On Tuesday, September 21, 2021, over 50,000 New York University students’ phones buzzed at the same time. An identical notification appeared on their screens: “Safety Alert—Shots Fired.” A few minutes later, their phones buzzed a second time with an update: A shooting incident had taken place near the NYU Metrotech campus in Brooklyn, and a stray bullet hit an NYU student in the arm.
NYU’s safety notifications, and others like them at universities across the country, are known as “Timely Warning” notices. Students cannot unsubscribe from these warnings; they are mandated by federal law by the Clery Act of 1990, named after Jeanne Clery, who was raped and murdered in her university halls in Pennsylvania.
The law requires that all accredited universities collect statistics and records of specific categories of crimes on campus, and asks campus officials to assess whether there is a “serious or ongoing threat to the campus community” in real-time as a crime or emergency unfolds. If so, they must issue a Timely Warning to all staff and students. Failure to comply may result in universities’ being fined up to almost $60,000. The robust enforcement mechanism and hefty fines incentivize careful compliance, supposedly rendering college campuses more secure environments.
Proponents consider the Clery Act a seminal piece of legislation in improving safety and transparency on university campuses. “If you do not know what is happening on the campus, parents cannot make an evaluation as to where they want to send their children to school,” said then-Senator Arlen Specter in a 2006 Senate oversight hearing. Timely Warning Notices provide community members with the news they need to keep themselves safe and respond appropriately when an emergency or crime occurs, explained Fountain Walker, vice president for global campus safety at NYU, in an e-mail. “Generally speaking, we think this system of communications is highly effective.”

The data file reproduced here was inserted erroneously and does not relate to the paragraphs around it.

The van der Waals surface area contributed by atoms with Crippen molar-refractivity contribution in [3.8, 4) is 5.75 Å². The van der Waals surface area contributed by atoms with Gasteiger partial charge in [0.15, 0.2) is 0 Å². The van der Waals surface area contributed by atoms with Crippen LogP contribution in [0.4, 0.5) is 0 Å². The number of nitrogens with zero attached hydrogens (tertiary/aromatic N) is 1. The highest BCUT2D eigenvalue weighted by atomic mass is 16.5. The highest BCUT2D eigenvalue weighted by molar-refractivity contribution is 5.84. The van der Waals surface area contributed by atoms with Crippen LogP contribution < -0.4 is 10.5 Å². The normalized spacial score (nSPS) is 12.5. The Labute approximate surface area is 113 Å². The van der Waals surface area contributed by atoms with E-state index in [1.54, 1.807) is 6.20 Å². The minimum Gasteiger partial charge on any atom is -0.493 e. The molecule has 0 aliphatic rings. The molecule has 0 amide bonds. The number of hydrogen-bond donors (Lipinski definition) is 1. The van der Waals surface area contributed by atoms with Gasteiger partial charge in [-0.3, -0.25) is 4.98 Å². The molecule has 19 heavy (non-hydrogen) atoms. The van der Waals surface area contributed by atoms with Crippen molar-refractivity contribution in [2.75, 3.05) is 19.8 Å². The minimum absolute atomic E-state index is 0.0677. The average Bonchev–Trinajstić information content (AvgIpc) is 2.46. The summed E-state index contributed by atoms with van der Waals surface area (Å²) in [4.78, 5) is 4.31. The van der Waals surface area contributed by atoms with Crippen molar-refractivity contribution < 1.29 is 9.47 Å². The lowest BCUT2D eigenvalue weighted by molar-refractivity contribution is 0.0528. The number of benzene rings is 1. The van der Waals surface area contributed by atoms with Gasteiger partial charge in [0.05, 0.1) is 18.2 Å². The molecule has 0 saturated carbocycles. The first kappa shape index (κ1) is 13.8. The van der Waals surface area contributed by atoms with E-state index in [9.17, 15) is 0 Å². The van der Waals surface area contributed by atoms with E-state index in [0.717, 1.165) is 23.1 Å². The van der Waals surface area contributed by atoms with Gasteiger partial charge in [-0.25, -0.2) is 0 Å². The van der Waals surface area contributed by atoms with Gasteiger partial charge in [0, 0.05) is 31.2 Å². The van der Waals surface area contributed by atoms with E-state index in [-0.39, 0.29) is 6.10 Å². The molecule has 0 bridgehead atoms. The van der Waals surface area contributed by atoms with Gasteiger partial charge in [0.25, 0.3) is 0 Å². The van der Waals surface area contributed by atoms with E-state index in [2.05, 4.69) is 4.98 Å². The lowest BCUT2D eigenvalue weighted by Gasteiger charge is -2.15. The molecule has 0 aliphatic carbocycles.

But as early as 1995, the National Institute of Justice argued that the Clery Act was largely symbolic, as the numbers on which institutions and governments rely to compile statistics depend on whether victims report the crime in question. The NIJ estimates that only about 25 percent of on-campus crimes are reported to a police agency. Timely Warnings follow that selective pattern, said Dr. Jennifer Wesely of the University of North Florida, and can consequently misrepresent the realities of criminality on campus.